One of the most touching moments I experienced while in Italy a few years ago was in the town of Sorrento while visiting the Santa Maria Della Pieta Nursery and Primary School. Our group had been invited to the school, and while there a class of primary school students presented a short program in which we were welcomed to their town and introduced to the town’s history.
Later, while being served cookies and coffee, the young children entertained us with a selection of songs in both Italian and English, concluding with the very beautiful “Torna a Surriento”, better known to us as “Come Back to Sorrento”.
We were deeply touched and for a moment did not know how to thank them until, sort of spontaneously, we all began to sing “God Bless America”. It was a very special moment.
“Come Back to Sorrento” is a song that has been with me since childhood. It was not unusual to hear it played in our home. Dean Martin popularized it in 1951 and Elvis Presley, with a change of lyrics, turned the melody into the most popular song he ever recorded…and into one of the best selling singles of all time, “Surrender”, 1961. And, in 1963, I chose it for my high school trumpet solo. There are many memories attached to that song.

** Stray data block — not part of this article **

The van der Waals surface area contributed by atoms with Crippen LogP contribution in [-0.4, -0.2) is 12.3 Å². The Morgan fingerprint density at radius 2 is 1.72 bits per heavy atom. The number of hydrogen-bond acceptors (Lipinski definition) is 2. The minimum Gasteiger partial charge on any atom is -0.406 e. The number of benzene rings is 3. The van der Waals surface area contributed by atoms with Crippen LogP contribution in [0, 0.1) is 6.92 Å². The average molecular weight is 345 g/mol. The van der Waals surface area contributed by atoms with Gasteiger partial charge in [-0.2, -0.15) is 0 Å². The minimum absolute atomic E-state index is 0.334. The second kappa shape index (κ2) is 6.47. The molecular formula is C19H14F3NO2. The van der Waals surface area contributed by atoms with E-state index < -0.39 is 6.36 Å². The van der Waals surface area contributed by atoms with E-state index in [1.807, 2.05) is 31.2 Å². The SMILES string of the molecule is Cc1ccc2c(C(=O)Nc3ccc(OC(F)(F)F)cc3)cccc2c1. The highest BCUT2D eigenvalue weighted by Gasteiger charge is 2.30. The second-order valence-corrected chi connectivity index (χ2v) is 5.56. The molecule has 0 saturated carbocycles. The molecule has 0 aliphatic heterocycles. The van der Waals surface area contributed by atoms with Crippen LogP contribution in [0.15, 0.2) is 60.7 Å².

It was also in Sorrento that I tried Limoncello…an intense recipe of lemon peels, vodka, water, and sugar. I did not enjoy it.
Sorrento has a long, long history. Its Roman name was Surrentum and its oldest ruins date back to 600 BC. Located in Southern Italy, it overlooks the Bay of Naples, and Pompeii and Mount Vesuvius are nearby.
It’s an impressive town, a tourist’s destination for sure. I am generally attracted to impressive architecture, and Sorrento offered many great painting opportunities. One of the very popular paintings produced from that trip is the 50″x 30″, Sorrento Harbor. Below I’ll show the process of creating that painting.
There are any number of concepts that could have been chosen for a painting of Sorrento…and any of them would have been just fine. So, why this? Well, the answer won’t elevate my status any, but the truth is, I wanted to do a vertical painting since almost everything I do is horizontal…and, I’ve had a 30″x 50″ frame laying around the studio for several years.